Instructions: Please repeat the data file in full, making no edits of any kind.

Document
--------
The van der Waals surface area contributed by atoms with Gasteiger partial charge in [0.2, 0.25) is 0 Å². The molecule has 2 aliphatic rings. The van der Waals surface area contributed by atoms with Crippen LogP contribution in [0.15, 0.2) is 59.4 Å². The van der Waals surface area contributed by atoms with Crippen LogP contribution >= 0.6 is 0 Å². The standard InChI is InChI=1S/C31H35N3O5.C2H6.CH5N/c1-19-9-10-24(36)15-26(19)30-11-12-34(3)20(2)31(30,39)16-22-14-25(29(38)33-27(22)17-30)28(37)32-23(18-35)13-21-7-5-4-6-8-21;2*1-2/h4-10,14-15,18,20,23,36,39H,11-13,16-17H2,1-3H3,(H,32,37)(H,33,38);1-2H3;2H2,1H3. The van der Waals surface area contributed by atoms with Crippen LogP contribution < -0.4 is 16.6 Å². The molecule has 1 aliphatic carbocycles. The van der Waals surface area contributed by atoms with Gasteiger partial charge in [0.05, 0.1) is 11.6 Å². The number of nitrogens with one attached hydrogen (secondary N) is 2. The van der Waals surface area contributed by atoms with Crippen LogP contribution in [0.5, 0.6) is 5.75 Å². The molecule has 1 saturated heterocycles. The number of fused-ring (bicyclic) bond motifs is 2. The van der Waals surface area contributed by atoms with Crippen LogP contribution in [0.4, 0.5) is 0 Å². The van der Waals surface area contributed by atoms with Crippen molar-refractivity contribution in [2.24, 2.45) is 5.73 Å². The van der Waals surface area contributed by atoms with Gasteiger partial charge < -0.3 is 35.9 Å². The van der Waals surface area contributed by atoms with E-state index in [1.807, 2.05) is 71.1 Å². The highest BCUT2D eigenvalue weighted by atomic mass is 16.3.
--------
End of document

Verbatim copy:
The van der Waals surface area contributed by atoms with Gasteiger partial charge in [0.2, 0.25) is 0 Å². The molecule has 2 aliphatic rings. The van der Waals surface area contributed by atoms with Crippen LogP contribution in [0.15, 0.2) is 59.4 Å². The van der Waals surface area contributed by atoms with Crippen LogP contribution >= 0.6 is 0 Å². The standard InChI is InChI=1S/C31H35N3O5.C2H6.CH5N/c1-19-9-10-24(36)15-26(19)30-11-12-34(3)20(2)31(30,39)16-22-14-25(29(38)33-27(22)17-30)28(37)32-23(18-35)13-21-7-5-4-6-8-21;2*1-2/h4-10,14-15,18,20,23,36,39H,11-13,16-17H2,1-3H3,(H,32,37)(H,33,38);1-2H3;2H2,1H3. The van der Waals surface area contributed by atoms with Crippen LogP contribution < -0.4 is 16.6 Å². The molecule has 1 aliphatic carbocycles. The van der Waals surface area contributed by atoms with Gasteiger partial charge in [0.05, 0.1) is 11.6 Å². The number of nitrogens with one attached hydrogen (secondary N) is 2. The van der Waals surface area contributed by atoms with Crippen LogP contribution in [0.5, 0.6) is 5.75 Å². The molecule has 1 saturated heterocycles. The number of fused-ring (bicyclic) bond motifs is 2. The van der Waals surface area contributed by atoms with Crippen LogP contribution in [0.4, 0.5) is 0 Å². The van der Waals surface area contributed by atoms with Crippen molar-refractivity contribution in [2.24, 2.45) is 5.73 Å². The van der Waals surface area contributed by atoms with Gasteiger partial charge < -0.3 is 35.9 Å². The van der Waals surface area contributed by atoms with E-state index in [1.807, 2.05) is 71.1 Å². The highest BCUT2D eigenvalue weighted by atomic mass is 16.3.